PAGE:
Covid-19 delta variant hits Chinese economy as services industry contract

China’s economy took a knock from the delta virus outbreak in August, adding to signs of a slowdown in growth in the second half of the year and fueling speculation of more central bank support.

The official purchasing managers surveys showed the services industry contracted for the first time since February 2020 as consumers cut back on spending and travel amid new virus curbs. The manufacturing purchasing managers’ index fell slightly to 50.1 from 50.4 in July, partly due to supply-chain disruptions.

Beyond the virus outbreaks, China’s recovery is also showing signs of faltering in the wake of recent regulatory crackdowns and weak demand at home. The central bank has signaled it may provide more targeted support — such as cutting the reserve requirement ratio for some lenders — while the government has pledged to accelerate fiscal spending in the second half of the year, helping to cushion growth.

“The service sector was shocked by the delta variant, extending the ongoing theme of uneven recovery,” said Raymond Yeung, chief economist for Greater China at Australia & New Zealand Banking Group Ltd in Hong Kong. “It is pretty clear that the authorities would still support growth. We still pencil in another RRR cut before the end of 2021, October the earliest.”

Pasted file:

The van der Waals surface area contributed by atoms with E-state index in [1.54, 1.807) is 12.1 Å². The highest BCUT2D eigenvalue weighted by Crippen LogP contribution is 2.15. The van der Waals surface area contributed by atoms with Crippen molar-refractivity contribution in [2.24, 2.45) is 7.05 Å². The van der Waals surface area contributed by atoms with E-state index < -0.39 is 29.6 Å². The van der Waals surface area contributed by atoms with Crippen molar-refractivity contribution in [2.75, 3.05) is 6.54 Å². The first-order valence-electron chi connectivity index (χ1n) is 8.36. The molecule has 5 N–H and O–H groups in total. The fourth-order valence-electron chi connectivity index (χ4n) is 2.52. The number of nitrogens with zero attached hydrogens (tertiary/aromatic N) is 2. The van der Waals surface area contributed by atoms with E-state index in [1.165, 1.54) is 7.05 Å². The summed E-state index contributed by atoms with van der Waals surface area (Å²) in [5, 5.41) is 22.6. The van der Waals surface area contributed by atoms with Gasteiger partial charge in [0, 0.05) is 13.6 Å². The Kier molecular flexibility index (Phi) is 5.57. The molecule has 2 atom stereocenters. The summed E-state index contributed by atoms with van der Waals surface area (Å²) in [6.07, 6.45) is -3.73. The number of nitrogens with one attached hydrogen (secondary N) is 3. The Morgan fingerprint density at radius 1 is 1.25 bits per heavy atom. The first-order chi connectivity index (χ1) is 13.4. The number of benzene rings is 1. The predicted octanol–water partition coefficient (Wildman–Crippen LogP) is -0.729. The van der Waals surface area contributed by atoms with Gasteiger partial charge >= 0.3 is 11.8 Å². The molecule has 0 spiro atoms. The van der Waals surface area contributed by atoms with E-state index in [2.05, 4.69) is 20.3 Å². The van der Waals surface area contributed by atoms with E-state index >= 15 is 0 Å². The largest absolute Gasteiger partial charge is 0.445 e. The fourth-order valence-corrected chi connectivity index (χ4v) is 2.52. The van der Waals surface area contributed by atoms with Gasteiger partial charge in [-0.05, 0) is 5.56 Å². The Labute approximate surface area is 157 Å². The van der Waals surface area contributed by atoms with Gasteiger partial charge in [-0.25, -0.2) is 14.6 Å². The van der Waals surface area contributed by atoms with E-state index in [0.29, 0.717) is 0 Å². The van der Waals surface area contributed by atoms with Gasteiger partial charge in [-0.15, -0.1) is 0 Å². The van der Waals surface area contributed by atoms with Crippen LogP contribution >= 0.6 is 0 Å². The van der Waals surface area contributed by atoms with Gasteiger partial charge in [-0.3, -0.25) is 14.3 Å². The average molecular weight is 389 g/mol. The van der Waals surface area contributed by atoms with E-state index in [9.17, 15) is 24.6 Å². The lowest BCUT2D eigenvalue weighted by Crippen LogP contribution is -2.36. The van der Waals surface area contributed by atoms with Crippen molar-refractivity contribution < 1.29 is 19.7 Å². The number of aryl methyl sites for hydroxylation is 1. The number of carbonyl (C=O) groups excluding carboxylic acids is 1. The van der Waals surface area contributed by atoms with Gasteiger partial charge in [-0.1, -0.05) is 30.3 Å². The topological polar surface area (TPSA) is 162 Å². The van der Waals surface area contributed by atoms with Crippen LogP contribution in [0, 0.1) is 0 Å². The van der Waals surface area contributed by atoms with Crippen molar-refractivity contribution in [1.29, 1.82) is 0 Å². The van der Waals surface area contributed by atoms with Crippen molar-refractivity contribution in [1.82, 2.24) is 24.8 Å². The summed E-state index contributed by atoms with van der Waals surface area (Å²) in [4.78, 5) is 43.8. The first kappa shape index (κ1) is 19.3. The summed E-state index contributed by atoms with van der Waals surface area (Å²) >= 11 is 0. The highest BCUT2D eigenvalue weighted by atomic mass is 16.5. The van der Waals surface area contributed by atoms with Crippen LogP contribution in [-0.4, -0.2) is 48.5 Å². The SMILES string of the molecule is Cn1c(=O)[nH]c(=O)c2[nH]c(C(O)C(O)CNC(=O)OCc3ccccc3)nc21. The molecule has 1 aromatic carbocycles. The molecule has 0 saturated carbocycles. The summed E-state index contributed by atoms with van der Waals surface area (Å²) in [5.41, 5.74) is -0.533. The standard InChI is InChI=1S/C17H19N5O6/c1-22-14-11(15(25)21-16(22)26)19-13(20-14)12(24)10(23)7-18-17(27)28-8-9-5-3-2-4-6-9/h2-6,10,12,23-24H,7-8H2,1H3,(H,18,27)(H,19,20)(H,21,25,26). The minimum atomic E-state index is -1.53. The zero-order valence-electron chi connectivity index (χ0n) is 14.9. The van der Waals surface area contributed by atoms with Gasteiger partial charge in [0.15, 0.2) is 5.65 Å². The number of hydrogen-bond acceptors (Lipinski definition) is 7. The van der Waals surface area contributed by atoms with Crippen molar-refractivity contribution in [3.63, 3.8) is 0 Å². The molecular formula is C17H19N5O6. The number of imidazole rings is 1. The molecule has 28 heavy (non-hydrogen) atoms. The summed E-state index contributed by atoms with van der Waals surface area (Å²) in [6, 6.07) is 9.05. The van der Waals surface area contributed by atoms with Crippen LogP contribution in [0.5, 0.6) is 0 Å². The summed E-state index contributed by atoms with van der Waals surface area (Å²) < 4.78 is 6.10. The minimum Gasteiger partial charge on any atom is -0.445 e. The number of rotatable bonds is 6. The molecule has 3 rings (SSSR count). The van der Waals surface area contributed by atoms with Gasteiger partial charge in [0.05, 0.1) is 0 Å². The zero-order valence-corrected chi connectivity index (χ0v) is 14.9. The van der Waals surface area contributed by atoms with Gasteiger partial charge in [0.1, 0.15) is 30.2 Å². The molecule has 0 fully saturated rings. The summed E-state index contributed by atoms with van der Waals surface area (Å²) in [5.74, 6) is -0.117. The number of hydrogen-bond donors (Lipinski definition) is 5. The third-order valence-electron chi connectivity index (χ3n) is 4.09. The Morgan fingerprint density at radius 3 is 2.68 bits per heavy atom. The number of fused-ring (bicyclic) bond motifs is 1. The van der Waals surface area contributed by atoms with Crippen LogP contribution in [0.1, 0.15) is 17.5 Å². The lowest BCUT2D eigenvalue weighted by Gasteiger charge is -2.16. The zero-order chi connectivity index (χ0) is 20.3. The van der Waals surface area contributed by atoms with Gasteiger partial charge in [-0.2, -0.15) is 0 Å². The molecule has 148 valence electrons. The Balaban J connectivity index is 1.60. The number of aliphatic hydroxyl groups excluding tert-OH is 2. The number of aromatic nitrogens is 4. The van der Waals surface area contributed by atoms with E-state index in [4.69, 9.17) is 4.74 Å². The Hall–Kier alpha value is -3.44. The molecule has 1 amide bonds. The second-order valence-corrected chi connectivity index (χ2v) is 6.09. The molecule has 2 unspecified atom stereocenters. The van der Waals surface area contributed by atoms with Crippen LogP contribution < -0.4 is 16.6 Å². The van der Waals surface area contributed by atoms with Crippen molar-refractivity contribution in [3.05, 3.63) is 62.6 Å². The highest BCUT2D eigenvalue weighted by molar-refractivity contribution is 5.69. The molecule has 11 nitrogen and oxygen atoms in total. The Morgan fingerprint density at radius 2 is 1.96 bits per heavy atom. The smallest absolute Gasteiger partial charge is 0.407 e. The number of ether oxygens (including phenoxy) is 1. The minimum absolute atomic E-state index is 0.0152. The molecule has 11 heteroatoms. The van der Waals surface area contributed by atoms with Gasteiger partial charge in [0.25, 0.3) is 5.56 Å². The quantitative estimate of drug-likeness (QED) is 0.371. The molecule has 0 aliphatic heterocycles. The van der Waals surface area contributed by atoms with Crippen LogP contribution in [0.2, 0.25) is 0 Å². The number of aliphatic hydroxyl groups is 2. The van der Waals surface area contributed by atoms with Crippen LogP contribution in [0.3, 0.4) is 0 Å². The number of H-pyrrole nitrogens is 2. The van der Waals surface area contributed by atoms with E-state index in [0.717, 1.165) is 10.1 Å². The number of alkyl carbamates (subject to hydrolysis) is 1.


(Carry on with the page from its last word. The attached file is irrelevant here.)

High-frequency data tracked by Bloomberg’s early indicators also show the recovery is leveling off. Several economists have already downgraded their growth forecasts for this year, although the expansion is still expected to exceed the government’s modest target of above 6%.

China’s equity benchmark, the CSI 300 Index, dropped as much as 1.5% to its lowest since Aug. 20.

The government imposed stringent measures, including travel curbs, mass testing and quarantines, for about a month to bring a new wave of Covid cases under control, the most widespread outbreak since the initial flareup in 2020. Confidence among smaller businesses in the month weakened and consumers cut back on spending. The partial closure of China’s second-biggest container port also disrupted trade.

“Today’s data again reflected the outsized and asymmetric shock on the service sector from Covid-related restrictions,” said Liu Peiqian, China economist at Natwest Markets in Singapore. While there’s room for a rebound in services PMI in coming months as the outbreak is now under control, any future Covid outbreak domestically will continue to weigh on the sector, she said.

Source: Bloomberg

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